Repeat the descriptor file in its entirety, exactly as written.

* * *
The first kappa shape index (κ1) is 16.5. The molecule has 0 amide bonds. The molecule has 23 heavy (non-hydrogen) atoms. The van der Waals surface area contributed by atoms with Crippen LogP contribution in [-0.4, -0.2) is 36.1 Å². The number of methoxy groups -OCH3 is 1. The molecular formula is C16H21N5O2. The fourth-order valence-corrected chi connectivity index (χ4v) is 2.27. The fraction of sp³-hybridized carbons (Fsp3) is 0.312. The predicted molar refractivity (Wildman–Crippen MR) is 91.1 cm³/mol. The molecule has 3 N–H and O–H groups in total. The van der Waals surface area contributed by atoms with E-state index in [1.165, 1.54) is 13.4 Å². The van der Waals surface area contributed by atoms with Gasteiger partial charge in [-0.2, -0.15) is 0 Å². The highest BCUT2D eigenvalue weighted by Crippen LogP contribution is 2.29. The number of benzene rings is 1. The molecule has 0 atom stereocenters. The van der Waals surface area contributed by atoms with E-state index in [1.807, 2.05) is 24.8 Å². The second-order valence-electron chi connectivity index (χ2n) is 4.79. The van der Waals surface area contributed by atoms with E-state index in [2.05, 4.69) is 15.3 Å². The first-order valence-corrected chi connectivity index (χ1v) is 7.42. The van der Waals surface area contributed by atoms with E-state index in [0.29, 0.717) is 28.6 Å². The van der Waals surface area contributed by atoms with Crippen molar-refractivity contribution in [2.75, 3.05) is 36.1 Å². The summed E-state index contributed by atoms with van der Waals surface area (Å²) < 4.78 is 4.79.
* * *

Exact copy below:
The first kappa shape index (κ1) is 16.5. The molecule has 0 amide bonds. The molecule has 23 heavy (non-hydrogen) atoms. The van der Waals surface area contributed by atoms with Crippen LogP contribution in [-0.4, -0.2) is 36.1 Å². The number of methoxy groups -OCH3 is 1. The molecular formula is C16H21N5O2. The fourth-order valence-corrected chi connectivity index (χ4v) is 2.27. The fraction of sp³-hybridized carbons (Fsp3) is 0.312. The predicted molar refractivity (Wildman–Crippen MR) is 91.1 cm³/mol. The molecule has 3 N–H and O–H groups in total. The van der Waals surface area contributed by atoms with E-state index in [1.165, 1.54) is 13.4 Å². The van der Waals surface area contributed by atoms with Gasteiger partial charge in [-0.2, -0.15) is 0 Å². The highest BCUT2D eigenvalue weighted by Crippen LogP contribution is 2.29. The number of benzene rings is 1. The molecule has 0 atom stereocenters. The van der Waals surface area contributed by atoms with E-state index in [1.807, 2.05) is 24.8 Å². The second-order valence-electron chi connectivity index (χ2n) is 4.79. The van der Waals surface area contributed by atoms with E-state index in [2.05, 4.69) is 15.3 Å². The first-order valence-corrected chi connectivity index (χ1v) is 7.42. The van der Waals surface area contributed by atoms with E-state index in [0.29, 0.717) is 28.6 Å². The van der Waals surface area contributed by atoms with Crippen molar-refractivity contribution in [2.75, 3.05) is 36.1 Å². The summed E-state index contributed by atoms with van der Waals surface area (Å²) < 4.78 is 4.79.